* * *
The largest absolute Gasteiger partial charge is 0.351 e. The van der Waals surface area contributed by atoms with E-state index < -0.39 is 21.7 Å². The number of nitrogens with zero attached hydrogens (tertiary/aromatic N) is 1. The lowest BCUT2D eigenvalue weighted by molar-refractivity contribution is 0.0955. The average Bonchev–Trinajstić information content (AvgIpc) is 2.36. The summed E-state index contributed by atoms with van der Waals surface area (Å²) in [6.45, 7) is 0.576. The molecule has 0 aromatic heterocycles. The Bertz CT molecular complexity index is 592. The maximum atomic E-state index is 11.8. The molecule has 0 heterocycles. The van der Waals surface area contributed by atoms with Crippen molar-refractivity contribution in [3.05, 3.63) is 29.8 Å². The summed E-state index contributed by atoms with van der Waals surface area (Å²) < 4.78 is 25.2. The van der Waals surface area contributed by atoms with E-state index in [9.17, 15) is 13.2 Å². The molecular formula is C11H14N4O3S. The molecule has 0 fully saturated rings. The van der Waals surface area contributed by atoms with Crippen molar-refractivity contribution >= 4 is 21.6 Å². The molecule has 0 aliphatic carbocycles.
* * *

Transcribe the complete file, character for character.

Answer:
The largest absolute Gasteiger partial charge is 0.351 e. The van der Waals surface area contributed by atoms with E-state index < -0.39 is 21.7 Å². The number of nitrogens with zero attached hydrogens (tertiary/aromatic N) is 1. The lowest BCUT2D eigenvalue weighted by molar-refractivity contribution is 0.0955. The average Bonchev–Trinajstić information content (AvgIpc) is 2.36. The summed E-state index contributed by atoms with van der Waals surface area (Å²) in [6.45, 7) is 0.576. The molecule has 0 aromatic heterocycles. The Bertz CT molecular complexity index is 592. The maximum atomic E-state index is 11.8. The molecule has 0 heterocycles. The van der Waals surface area contributed by atoms with Crippen molar-refractivity contribution in [3.05, 3.63) is 29.8 Å². The summed E-state index contributed by atoms with van der Waals surface area (Å²) < 4.78 is 25.2. The van der Waals surface area contributed by atoms with E-state index in [9.17, 15) is 13.2 Å². The molecular formula is C11H14N4O3S. The molecule has 0 fully saturated rings. The van der Waals surface area contributed by atoms with Crippen molar-refractivity contribution >= 4 is 21.6 Å². The molecule has 0 aliphatic carbocycles.